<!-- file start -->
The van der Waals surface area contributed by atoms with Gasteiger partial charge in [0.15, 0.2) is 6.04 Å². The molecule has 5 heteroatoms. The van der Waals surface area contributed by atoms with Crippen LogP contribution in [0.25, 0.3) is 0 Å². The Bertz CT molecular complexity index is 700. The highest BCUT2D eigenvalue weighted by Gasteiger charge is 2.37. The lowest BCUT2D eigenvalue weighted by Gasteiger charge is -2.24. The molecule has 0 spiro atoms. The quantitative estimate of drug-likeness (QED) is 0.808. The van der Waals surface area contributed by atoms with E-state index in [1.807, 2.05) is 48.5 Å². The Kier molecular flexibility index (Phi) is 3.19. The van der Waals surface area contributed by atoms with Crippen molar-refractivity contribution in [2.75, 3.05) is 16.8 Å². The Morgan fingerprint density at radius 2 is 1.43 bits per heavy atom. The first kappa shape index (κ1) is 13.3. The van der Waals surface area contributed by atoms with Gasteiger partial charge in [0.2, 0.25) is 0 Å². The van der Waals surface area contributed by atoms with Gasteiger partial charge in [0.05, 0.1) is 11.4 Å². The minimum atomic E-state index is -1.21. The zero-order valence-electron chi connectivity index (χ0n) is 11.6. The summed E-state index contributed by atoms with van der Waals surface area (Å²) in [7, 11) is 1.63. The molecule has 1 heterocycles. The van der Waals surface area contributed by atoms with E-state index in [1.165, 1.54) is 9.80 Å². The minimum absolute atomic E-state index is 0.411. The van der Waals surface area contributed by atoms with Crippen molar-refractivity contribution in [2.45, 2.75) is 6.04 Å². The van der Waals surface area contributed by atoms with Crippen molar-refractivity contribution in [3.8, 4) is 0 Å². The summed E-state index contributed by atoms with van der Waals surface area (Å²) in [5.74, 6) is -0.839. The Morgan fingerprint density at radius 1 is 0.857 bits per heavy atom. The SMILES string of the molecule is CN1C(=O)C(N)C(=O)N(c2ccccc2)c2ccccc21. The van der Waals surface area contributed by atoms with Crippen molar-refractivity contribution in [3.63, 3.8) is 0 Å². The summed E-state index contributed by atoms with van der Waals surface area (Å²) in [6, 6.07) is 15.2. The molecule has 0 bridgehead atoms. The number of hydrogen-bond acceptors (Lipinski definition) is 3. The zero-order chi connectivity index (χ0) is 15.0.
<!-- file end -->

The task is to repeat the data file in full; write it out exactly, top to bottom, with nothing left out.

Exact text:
The van der Waals surface area contributed by atoms with Gasteiger partial charge in [0.15, 0.2) is 6.04 Å². The molecule has 5 heteroatoms. The van der Waals surface area contributed by atoms with Crippen LogP contribution in [0.25, 0.3) is 0 Å². The Bertz CT molecular complexity index is 700. The highest BCUT2D eigenvalue weighted by Gasteiger charge is 2.37. The lowest BCUT2D eigenvalue weighted by Gasteiger charge is -2.24. The molecule has 0 spiro atoms. The quantitative estimate of drug-likeness (QED) is 0.808. The van der Waals surface area contributed by atoms with E-state index in [1.807, 2.05) is 48.5 Å². The Kier molecular flexibility index (Phi) is 3.19. The van der Waals surface area contributed by atoms with Crippen molar-refractivity contribution in [2.75, 3.05) is 16.8 Å². The Morgan fingerprint density at radius 2 is 1.43 bits per heavy atom. The first kappa shape index (κ1) is 13.3. The van der Waals surface area contributed by atoms with Gasteiger partial charge in [0.2, 0.25) is 0 Å². The van der Waals surface area contributed by atoms with Gasteiger partial charge in [0.05, 0.1) is 11.4 Å². The minimum atomic E-state index is -1.21. The zero-order valence-electron chi connectivity index (χ0n) is 11.6. The summed E-state index contributed by atoms with van der Waals surface area (Å²) in [7, 11) is 1.63. The molecule has 1 heterocycles. The van der Waals surface area contributed by atoms with E-state index in [1.165, 1.54) is 9.80 Å². The minimum absolute atomic E-state index is 0.411. The van der Waals surface area contributed by atoms with Crippen molar-refractivity contribution in [2.45, 2.75) is 6.04 Å². The van der Waals surface area contributed by atoms with Crippen molar-refractivity contribution in [3.8, 4) is 0 Å². The summed E-state index contributed by atoms with van der Waals surface area (Å²) in [5.74, 6) is -0.839. The Morgan fingerprint density at radius 1 is 0.857 bits per heavy atom. The SMILES string of the molecule is CN1C(=O)C(N)C(=O)N(c2ccccc2)c2ccccc21. The van der Waals surface area contributed by atoms with Crippen molar-refractivity contribution in [3.63, 3.8) is 0 Å². The summed E-state index contributed by atoms with van der Waals surface area (Å²) in [6, 6.07) is 15.2. The molecule has 0 bridgehead atoms. The number of hydrogen-bond acceptors (Lipinski definition) is 3. The zero-order chi connectivity index (χ0) is 15.0.